Politico looks at how Perry’s entrance into the 2012 race could impact Karl Rove. “Rove, who served as George W. Bush’s political strategist in Texas on his way to becoming the GOP’s best known political operative, had a falling out with Perry and his staff when Bush was governor in the 1990’s that has become the stuff of Lone Star lore. With no signs the two have patched things up — and with some suggestion that Rove, or at least his team, is tilting toward Romney — speculating how their relationship would play out if Perry becomes a candidate has become something of a fixation among Perry supporters and other Republicans in Texas and Washington.”

National Journal's insider poll found that DC Republicans rank Perry as the second most likely candidate to win the nomination after Mitt Romney.

The Texas Tribune profiles Perry's wife Anita. "Perry grew up as the daughter of a country doctor in a place where, as she has fondly recalled, freezers were piled high with casseroles for neighbors in need. She possesses a small-town reserve along with her matter-of-fact kindness. Behind that reserve is also a woman who encouraged her husband to get out of his “comfort zone” — and run for president."

The New Hampshire Union Leader’s DiStaso reports on New Hampshire activists who met with Rick Perry in Austin, Texas yesterday.

ROMNEY: NBC’s Garrett Haake reports, the National Organization for Marriage announced Thursday that GOP presidential hopefuls Mitt Romney, Michele Bachmann and Rick Santorum have signed their anti-gay marriage pledge. The pledge requires signatories to support a constitutional amendment defining marriage as between one man and one woman, fight for the federal Defense of Marriage Act in court, and appoint judges and an attorney general who will "respect the original meaning of the Constitution". The candidates signing the pledge also promise to appoint a presidential commission to investigate harassment of traditional marriage supporters, and support legislation that would allow voters in the District of Columbia to vote directly for or against same-sex marriage there. The organization's president called the three candidates "marriage champions" for signing the pledge. The organization will begin a bus tour across Iowa in conjunction with two other social conservative groups next week. A Romney campaign spokesperson called the NOM commitment a "straightforward pledge that reaffirms Governor Romney's belief that marriage is between a man and a woman."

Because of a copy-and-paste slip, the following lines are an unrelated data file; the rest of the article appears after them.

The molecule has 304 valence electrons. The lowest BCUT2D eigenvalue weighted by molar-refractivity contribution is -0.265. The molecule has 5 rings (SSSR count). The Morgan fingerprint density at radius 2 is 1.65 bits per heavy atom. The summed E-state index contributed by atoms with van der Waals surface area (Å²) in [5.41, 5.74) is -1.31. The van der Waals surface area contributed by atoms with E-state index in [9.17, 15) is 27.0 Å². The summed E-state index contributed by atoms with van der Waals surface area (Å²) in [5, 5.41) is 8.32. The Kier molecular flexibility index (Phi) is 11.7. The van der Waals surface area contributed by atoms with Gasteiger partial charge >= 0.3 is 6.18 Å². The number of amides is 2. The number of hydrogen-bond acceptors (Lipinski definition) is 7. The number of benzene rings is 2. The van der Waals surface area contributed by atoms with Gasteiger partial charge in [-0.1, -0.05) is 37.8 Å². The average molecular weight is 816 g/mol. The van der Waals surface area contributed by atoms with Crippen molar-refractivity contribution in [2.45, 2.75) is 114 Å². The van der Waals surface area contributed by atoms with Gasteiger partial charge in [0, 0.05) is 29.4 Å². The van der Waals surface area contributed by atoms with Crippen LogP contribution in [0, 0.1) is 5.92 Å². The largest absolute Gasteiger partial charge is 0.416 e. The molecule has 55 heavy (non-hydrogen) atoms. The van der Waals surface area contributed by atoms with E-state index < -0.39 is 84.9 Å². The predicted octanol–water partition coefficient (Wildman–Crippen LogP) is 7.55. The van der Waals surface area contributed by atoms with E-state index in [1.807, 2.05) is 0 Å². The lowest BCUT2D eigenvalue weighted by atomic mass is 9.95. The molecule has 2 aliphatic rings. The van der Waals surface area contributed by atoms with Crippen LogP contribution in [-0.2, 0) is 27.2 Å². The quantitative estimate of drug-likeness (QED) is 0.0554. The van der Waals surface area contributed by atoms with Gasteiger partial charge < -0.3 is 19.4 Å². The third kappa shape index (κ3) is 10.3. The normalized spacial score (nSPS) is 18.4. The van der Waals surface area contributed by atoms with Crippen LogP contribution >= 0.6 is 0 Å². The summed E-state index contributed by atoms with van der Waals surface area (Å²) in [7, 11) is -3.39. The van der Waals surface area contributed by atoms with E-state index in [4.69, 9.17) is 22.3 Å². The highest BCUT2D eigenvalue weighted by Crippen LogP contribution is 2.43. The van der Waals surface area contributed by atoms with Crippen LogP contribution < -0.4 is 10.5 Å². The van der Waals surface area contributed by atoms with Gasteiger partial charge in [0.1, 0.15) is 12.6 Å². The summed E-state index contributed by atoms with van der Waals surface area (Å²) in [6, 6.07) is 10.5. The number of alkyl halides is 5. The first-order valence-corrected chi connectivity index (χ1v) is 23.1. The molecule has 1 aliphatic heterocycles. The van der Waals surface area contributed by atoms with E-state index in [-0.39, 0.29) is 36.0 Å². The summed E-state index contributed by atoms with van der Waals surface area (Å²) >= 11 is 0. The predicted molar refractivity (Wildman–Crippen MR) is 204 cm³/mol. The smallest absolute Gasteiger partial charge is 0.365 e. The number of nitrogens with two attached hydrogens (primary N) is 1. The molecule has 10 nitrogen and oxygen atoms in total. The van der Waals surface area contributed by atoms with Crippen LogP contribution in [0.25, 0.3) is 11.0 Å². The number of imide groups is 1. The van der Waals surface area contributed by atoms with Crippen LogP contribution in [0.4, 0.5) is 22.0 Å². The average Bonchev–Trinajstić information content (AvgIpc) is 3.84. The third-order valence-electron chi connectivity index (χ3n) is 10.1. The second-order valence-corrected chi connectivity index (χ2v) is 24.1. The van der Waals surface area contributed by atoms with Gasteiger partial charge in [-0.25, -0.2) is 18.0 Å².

The mysterious $1 million dollar donation to Romney's Super PAC, first reported by NBC News yesterday, continues to draw scrutiny. The Boston Globe reports that a non-profit group advocating against corporate involvement in elections has sent a letter to the Delaware attorney general asking for an investigation of the PAC, Restore our Future, and the mysterious company W Spann LLC, which dissolved only weeks after writing the committee a $1 million check.

NBC News’ Isikoff reports that two campaign reforms groups will request investigations of the donation later today. "Fred Wertheimer, the president of Democracy 21, an advocacy group for campaign reform, said the contribution appeared to be ‘blatantly’ designed to circumvent campaign disclosure laws. He said Democracy 21 and the Campaign Legal Center, another advocacy group that promotes greater transparency in election laws, will formally request an investigation into the donation on Friday. "

SANTORUM: Santorum and Herman Cain spoke at the same event in Iowa yesterday. Santorum, who per NBC’s Anthony Terrell worked the room shaking hands, took a mild shot at Cain seated at an adjacent table: “I drove myself here. Herman, you got a nice bus, but I drove my Ford Pickup here.” The lights dimmed and Santorum joked, “I assume my time is up, so…” to laughs in the crowd. That’s when the lights went out, leaving only candle light. Santorum responded, saying, “Oh, I guess my time is REALLY up now, okay,” which w as met by even louder laughter. And then Santorum began to sing, “Strangers in the Night,” holding the last note - apparently on key.